Media Profanity Linked To Teen Aggression
October 18, 2011 by UPI - United Press International, Inc.
PROVO, Utah, Oct. 18 (UPI) — Profanity in television and video games is linked to U.S. teen aggression, researchers at Brigham Young University found.
Professor Sarah Coyne said the statistical modeling points to a chain reaction — exposure to profanity is associated with acceptance and use of profanity, which in turn influence both physical and relational aggression.
Coyne and colleagues at Brigham Young University gathered information from 223 middle school students in the Midwest.
The data is not longitudinal, but the statistical techniques applied give more clues than would simple correlation tests, Coyne said.
“On the whole, it’s a moderate effect,” Coyne said in a statement. “We even ran the statistical model the opposite way to test if the violent kids used more profanity and then sought it out in the media, but the first path we took was a much better statistical fit even when we tried other explanations.”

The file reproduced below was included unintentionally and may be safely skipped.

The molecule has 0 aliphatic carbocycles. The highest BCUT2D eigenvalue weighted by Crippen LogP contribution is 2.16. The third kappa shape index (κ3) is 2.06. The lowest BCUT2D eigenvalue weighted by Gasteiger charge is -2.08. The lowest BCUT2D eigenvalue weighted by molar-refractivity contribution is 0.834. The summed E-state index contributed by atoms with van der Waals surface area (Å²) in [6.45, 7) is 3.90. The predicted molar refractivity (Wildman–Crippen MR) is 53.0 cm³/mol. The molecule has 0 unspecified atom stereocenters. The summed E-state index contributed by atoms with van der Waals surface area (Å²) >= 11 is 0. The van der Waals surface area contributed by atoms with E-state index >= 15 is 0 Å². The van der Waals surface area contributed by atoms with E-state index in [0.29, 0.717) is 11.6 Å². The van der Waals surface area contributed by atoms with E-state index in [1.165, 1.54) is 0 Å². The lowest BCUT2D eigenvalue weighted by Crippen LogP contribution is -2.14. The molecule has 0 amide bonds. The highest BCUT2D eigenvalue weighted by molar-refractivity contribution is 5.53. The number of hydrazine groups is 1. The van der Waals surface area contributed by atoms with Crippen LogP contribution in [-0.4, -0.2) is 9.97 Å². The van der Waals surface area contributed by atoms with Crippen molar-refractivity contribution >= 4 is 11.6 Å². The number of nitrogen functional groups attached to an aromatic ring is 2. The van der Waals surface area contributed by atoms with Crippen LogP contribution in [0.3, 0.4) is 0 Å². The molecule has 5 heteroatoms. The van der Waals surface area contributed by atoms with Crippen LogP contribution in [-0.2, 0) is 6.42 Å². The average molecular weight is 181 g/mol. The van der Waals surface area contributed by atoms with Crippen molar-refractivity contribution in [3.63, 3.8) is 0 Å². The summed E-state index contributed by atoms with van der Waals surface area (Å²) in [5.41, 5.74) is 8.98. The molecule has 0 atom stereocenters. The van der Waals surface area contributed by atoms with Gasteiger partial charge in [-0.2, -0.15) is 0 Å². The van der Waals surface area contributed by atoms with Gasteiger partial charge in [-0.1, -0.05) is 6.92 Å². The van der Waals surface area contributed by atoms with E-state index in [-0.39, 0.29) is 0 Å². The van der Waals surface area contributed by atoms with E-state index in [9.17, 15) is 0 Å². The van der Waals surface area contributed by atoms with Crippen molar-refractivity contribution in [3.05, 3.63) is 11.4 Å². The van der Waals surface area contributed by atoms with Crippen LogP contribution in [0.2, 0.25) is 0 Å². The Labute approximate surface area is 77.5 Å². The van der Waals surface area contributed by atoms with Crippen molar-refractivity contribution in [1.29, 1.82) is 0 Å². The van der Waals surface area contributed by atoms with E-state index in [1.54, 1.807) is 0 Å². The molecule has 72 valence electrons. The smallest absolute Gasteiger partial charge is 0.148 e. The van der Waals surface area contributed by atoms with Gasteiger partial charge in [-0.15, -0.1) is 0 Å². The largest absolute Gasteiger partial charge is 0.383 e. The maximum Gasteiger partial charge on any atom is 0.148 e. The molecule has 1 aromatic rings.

The study, published in the journal Pediatrics, found the connection between profanity and adolescent aggression remained significant even while accounting for the influence of portrayals of aggression in the shows and games popular with the middle school students involved in the study.
“Profanity is kind of like a stepping stone,” Coyne said. “You don’t go to a movie, hear a bad word, and then go shoot somebody. But when youth both hear and then try profanity out for themselves it can start a downward slide toward more aggressive behavior.”